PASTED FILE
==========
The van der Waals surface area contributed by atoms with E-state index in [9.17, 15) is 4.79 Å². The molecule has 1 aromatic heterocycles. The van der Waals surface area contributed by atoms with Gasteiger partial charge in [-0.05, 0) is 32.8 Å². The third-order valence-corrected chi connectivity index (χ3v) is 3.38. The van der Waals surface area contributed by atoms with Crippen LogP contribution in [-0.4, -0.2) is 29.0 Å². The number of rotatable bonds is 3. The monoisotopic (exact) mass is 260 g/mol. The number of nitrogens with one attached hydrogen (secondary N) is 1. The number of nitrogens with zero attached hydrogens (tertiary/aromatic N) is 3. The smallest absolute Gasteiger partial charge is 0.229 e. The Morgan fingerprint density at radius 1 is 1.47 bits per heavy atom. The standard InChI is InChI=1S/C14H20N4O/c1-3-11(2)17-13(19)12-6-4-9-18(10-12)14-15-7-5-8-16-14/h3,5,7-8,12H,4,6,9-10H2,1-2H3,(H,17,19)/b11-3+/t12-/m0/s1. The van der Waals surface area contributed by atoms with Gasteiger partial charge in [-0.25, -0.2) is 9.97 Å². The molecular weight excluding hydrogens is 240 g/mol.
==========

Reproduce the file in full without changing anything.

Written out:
The van der Waals surface area contributed by atoms with E-state index in [9.17, 15) is 4.79 Å². The molecule has 1 aromatic heterocycles. The van der Waals surface area contributed by atoms with Gasteiger partial charge in [-0.05, 0) is 32.8 Å². The third-order valence-corrected chi connectivity index (χ3v) is 3.38. The van der Waals surface area contributed by atoms with Crippen LogP contribution in [-0.4, -0.2) is 29.0 Å². The number of rotatable bonds is 3. The monoisotopic (exact) mass is 260 g/mol. The number of nitrogens with one attached hydrogen (secondary N) is 1. The number of nitrogens with zero attached hydrogens (tertiary/aromatic N) is 3. The smallest absolute Gasteiger partial charge is 0.229 e. The Morgan fingerprint density at radius 1 is 1.47 bits per heavy atom. The standard InChI is InChI=1S/C14H20N4O/c1-3-11(2)17-13(19)12-6-4-9-18(10-12)14-15-7-5-8-16-14/h3,5,7-8,12H,4,6,9-10H2,1-2H3,(H,17,19)/b11-3+/t12-/m0/s1. The van der Waals surface area contributed by atoms with Gasteiger partial charge in [-0.25, -0.2) is 9.97 Å². The molecular weight excluding hydrogens is 240 g/mol.